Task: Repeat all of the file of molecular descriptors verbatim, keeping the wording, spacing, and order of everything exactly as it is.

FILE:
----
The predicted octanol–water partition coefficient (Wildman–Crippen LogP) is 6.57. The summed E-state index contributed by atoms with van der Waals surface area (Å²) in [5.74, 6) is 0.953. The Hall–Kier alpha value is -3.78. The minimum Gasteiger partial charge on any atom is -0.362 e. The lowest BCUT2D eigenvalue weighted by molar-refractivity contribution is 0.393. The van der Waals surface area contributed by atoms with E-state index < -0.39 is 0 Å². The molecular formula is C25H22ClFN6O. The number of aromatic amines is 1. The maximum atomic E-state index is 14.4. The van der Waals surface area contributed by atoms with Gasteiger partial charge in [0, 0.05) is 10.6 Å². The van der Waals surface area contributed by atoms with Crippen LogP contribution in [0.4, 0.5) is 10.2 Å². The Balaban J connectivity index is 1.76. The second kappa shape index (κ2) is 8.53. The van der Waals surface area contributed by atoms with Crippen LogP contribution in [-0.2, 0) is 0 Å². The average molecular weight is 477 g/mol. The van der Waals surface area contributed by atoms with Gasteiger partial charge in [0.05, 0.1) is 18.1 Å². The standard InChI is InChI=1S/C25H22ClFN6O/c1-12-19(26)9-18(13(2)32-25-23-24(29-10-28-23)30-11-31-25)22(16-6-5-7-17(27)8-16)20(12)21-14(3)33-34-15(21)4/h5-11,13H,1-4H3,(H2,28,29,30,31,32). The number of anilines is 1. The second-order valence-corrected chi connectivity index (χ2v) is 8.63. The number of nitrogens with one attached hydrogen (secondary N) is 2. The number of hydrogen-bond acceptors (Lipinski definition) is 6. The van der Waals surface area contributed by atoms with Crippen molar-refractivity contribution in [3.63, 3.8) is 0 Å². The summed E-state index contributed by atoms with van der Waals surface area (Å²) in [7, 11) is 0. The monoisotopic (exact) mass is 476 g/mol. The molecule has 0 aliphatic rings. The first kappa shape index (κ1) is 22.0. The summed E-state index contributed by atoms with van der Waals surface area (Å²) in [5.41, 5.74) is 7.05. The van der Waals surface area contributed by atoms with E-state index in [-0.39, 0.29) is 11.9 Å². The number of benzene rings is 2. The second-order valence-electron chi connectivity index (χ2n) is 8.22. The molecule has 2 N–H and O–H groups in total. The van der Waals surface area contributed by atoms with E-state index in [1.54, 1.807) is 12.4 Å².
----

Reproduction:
The predicted octanol–water partition coefficient (Wildman–Crippen LogP) is 6.57. The summed E-state index contributed by atoms with van der Waals surface area (Å²) in [5.74, 6) is 0.953. The Hall–Kier alpha value is -3.78. The minimum Gasteiger partial charge on any atom is -0.362 e. The lowest BCUT2D eigenvalue weighted by molar-refractivity contribution is 0.393. The van der Waals surface area contributed by atoms with E-state index < -0.39 is 0 Å². The molecular formula is C25H22ClFN6O. The number of aromatic amines is 1. The maximum atomic E-state index is 14.4. The van der Waals surface area contributed by atoms with Gasteiger partial charge in [0, 0.05) is 10.6 Å². The van der Waals surface area contributed by atoms with Crippen LogP contribution in [0.4, 0.5) is 10.2 Å². The Balaban J connectivity index is 1.76. The second kappa shape index (κ2) is 8.53. The van der Waals surface area contributed by atoms with Crippen LogP contribution in [-0.2, 0) is 0 Å². The average molecular weight is 477 g/mol. The van der Waals surface area contributed by atoms with Gasteiger partial charge in [0.05, 0.1) is 18.1 Å². The standard InChI is InChI=1S/C25H22ClFN6O/c1-12-19(26)9-18(13(2)32-25-23-24(29-10-28-23)30-11-31-25)22(16-6-5-7-17(27)8-16)20(12)21-14(3)33-34-15(21)4/h5-11,13H,1-4H3,(H2,28,29,30,31,32). The number of anilines is 1. The second-order valence-corrected chi connectivity index (χ2v) is 8.63. The number of nitrogens with one attached hydrogen (secondary N) is 2. The number of hydrogen-bond acceptors (Lipinski definition) is 6. The van der Waals surface area contributed by atoms with Crippen molar-refractivity contribution in [3.63, 3.8) is 0 Å². The summed E-state index contributed by atoms with van der Waals surface area (Å²) in [7, 11) is 0. The monoisotopic (exact) mass is 476 g/mol. The molecule has 0 aliphatic rings. The first kappa shape index (κ1) is 22.0. The summed E-state index contributed by atoms with van der Waals surface area (Å²) in [5.41, 5.74) is 7.05. The van der Waals surface area contributed by atoms with E-state index in [-0.39, 0.29) is 11.9 Å². The number of benzene rings is 2. The second-order valence-electron chi connectivity index (χ2n) is 8.22. The molecule has 2 N–H and O–H groups in total. The van der Waals surface area contributed by atoms with E-state index in [1.54, 1.807) is 12.4 Å².